On my recent trip to the USA, I spoke in several locations and noticed that the age of the crowd was older than usual.
Yes, I am also “older than usual” but something seemed different. Over the years, I have spoken in over 500 Jewish communities in America and Canada and am used to seeing Jews of all ages… but this time, there was not one person under 40 in any of my presentations.
Baruch HaShem, in my personal goal of making it to 120, I recently entered the second half of life (do the math…) so I thought that maybe it had to do with me. Am I no longer able to attract the younger crowd? Are only older people interested in hearing about Israel and the Jewish nation? I spoke about this to a dear friend of mine and he explained what was going on.
He calmed me down, with a full assurance, that it had nothing to do with me. The 20 and 30-year-olds in the Jewish world today are interested in 4 things and 4 things only. Food, wine, cars and Netflix.
“One second’, I asked. “I am also interested in those things. I enjoy food and nice Israeli wine, recently purchased a new car (after 14 years and 270,000 miles) and am a fan of The Blacklist (who’s not!) so what’s different?” He then opened my eyes to what is really going on in today’s frum world.
Food is no longer just about eating. A new trend has begun which has infiltrated our world and it’s called “Foodies”. People – especially those under 40 – have decided that food is now an art.
In my day it was just about the taste but today it’s about the look, the feel, the smell, the texture, the design and the presentation. People spend enormous amounts of time talking about food, reading about it online and watching influencers ramble endlessly about everything related to food. There are videos explaining the difference between cheese platters and charcuterie boards (are you impressed that I even know what that is???) and people love spending time talking about the $175 short-rib burger in a Manhattan restaurant that is wrapped in 24-karat gold leaves and topped with black Australian truffle. Wait, I forgot to mention that it is brought to the table in a custom hand-carved wood treasure chest with an accompanying smoke show. Really??
Wine is another discussion that can last for hours. Instead of simply enjoying some fine wine on Shabbat, today’s 20 and 30-year-olds join wine clubs, run to wine-tasting festivals and talk about wine like it’s the most important commodity on the planet. As stated above, I enjoy Israeli wines and love trying different ones – especially from one of the 50 boutique wineries in Yehuda and Shomron – but I don’t talk about it for hours… I drink it on Shabbat!
Cars are another thing. We all need cars to get around but this new trend of comparing one car to another and having marathon discussions on electric vs hybrid vs gas is something that makes my head spin. People literally spend hours focused on this issue with nothing concrete being decided… only to continue the useless conversation the next time the guys meet while eating vegan, plant-based Chorizo.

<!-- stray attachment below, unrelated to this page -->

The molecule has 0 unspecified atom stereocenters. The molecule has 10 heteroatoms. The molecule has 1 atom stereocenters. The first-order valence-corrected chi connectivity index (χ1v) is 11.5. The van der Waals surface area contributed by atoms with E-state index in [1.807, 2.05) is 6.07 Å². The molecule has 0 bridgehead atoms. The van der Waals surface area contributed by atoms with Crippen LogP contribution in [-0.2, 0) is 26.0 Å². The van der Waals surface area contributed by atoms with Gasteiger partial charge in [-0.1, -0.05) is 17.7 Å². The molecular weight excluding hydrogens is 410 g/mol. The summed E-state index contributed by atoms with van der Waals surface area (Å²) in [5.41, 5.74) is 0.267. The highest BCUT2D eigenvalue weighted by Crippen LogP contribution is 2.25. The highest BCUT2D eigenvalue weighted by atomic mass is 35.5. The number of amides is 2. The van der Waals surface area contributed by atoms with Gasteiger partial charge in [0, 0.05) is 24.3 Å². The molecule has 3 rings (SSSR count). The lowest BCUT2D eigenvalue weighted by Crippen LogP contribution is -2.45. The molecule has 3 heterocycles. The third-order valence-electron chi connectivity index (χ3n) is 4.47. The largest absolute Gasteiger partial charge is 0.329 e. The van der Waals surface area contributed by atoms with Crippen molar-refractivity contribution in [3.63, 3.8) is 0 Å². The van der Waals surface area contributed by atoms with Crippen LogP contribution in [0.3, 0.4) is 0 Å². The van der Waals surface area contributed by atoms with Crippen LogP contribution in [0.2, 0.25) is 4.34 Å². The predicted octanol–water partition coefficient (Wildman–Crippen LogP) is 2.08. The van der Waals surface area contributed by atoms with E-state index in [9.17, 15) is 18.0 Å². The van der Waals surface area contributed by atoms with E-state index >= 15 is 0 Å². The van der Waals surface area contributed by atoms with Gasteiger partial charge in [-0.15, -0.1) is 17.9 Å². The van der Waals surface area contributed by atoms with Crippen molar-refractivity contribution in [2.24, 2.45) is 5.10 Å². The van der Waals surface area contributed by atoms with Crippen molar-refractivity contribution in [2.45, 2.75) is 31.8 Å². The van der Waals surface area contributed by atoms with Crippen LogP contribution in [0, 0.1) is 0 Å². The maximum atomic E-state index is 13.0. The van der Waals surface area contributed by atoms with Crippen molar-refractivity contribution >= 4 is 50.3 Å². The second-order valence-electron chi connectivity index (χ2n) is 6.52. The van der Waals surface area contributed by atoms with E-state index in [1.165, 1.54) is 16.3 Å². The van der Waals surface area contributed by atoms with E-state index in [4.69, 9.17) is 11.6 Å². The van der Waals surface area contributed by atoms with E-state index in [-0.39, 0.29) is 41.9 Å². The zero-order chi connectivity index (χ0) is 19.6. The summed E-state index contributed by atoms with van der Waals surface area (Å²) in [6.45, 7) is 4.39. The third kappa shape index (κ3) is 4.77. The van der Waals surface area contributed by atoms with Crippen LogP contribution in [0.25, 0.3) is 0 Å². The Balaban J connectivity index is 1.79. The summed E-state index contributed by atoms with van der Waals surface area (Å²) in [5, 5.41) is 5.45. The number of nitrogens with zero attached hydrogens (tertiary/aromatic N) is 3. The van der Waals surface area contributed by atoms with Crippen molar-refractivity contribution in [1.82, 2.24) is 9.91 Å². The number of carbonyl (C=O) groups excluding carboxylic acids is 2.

And finally, there’s Netflix. If you watch it to relax here and there, then it’s fine. Who doesn’t love Raymond Reddington and the brilliant way he spins the FBI – and the entire world – on his little finger? But today’s under-40-year-olds are wasting far more time than just enjoying James Spader at his best. They are addicted to the computer screen and instead of setting fixed times for Torah study, they have fixed times for Netflix watching.
What happened to this generation that is expected to lead us in the next 50 years? Where’s their vision for the future? Where’s their ideology? What are their goals – not personal, but national?? How do they see their role in leading the Jewish people? Do they plan on simply serving us a strawberry spinach salad with matsutake mushrooms (Bodek, of course…) while pouring a blend of Pinot Noir and Grenache wine with a hint of Shiraz? Or will they just drive their Tesla Model “S” to the season premiere of “Suits – Season 10”?
I realize that I am writing this in an amusing way… but there’s really nothing funny about it. This group – the 20 and 30 year olds of American Jewry – are the future of Jewish life in that part of the world and, sadly, they lack the tools necessary to lead.
I urge anyone and everyone who knows people in that age group to teach them what is really important. Give them direction, purpose and a vision for the future. Explain the concept of the Jewish nation as opposed to just the Jewish individual. Teach them about using every minute of life wisely and that there are things more important than a $125 gold hamburger.
Explain the role that Eretz Yisrael plays in the life of a Jew and that it’s a lot more than just the year they spent in Yeshiva or Seminary. This group is our future, and we need them to get MAD; to Make A Difference! Let’s start working on that now!